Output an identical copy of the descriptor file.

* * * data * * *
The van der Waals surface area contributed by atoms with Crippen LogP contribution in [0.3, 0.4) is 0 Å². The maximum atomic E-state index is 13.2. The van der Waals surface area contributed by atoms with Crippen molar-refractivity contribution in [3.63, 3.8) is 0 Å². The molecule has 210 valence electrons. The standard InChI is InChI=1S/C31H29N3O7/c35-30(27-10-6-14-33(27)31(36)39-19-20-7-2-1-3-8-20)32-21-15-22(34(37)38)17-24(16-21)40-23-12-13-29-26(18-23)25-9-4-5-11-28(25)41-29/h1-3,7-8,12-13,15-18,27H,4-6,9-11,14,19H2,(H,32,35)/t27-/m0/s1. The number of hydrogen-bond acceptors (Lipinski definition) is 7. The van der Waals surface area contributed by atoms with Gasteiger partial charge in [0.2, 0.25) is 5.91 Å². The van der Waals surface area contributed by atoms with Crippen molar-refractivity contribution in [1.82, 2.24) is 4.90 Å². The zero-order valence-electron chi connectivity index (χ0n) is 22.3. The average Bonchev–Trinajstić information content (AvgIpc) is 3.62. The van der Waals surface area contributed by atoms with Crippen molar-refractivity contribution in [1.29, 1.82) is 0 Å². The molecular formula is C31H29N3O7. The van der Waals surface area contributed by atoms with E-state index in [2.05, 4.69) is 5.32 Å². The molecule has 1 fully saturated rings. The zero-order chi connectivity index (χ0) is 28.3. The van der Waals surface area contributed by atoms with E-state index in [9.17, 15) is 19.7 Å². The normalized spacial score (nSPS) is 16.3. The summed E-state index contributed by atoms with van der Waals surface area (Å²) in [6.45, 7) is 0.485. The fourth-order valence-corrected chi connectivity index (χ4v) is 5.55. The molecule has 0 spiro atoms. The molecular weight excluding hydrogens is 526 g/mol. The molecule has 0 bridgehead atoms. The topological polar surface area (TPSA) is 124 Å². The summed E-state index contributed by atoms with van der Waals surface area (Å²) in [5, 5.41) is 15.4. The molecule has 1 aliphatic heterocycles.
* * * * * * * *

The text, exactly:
The van der Waals surface area contributed by atoms with Crippen LogP contribution in [0.3, 0.4) is 0 Å². The maximum atomic E-state index is 13.2. The van der Waals surface area contributed by atoms with Crippen molar-refractivity contribution in [3.63, 3.8) is 0 Å². The molecule has 210 valence electrons. The standard InChI is InChI=1S/C31H29N3O7/c35-30(27-10-6-14-33(27)31(36)39-19-20-7-2-1-3-8-20)32-21-15-22(34(37)38)17-24(16-21)40-23-12-13-29-26(18-23)25-9-4-5-11-28(25)41-29/h1-3,7-8,12-13,15-18,27H,4-6,9-11,14,19H2,(H,32,35)/t27-/m0/s1. The number of hydrogen-bond acceptors (Lipinski definition) is 7. The van der Waals surface area contributed by atoms with Gasteiger partial charge in [0.2, 0.25) is 5.91 Å². The van der Waals surface area contributed by atoms with Crippen molar-refractivity contribution in [1.82, 2.24) is 4.90 Å². The zero-order valence-electron chi connectivity index (χ0n) is 22.3. The average Bonchev–Trinajstić information content (AvgIpc) is 3.62. The van der Waals surface area contributed by atoms with Crippen molar-refractivity contribution in [1.29, 1.82) is 0 Å². The molecular formula is C31H29N3O7. The van der Waals surface area contributed by atoms with E-state index in [2.05, 4.69) is 5.32 Å². The molecule has 1 fully saturated rings. The zero-order chi connectivity index (χ0) is 28.3. The van der Waals surface area contributed by atoms with E-state index in [9.17, 15) is 19.7 Å². The normalized spacial score (nSPS) is 16.3. The summed E-state index contributed by atoms with van der Waals surface area (Å²) in [6.45, 7) is 0.485. The fourth-order valence-corrected chi connectivity index (χ4v) is 5.55. The molecule has 0 spiro atoms. The molecular weight excluding hydrogens is 526 g/mol. The molecule has 0 bridgehead atoms. The topological polar surface area (TPSA) is 124 Å². The summed E-state index contributed by atoms with van der Waals surface area (Å²) in [5, 5.41) is 15.4. The molecule has 1 aliphatic heterocycles.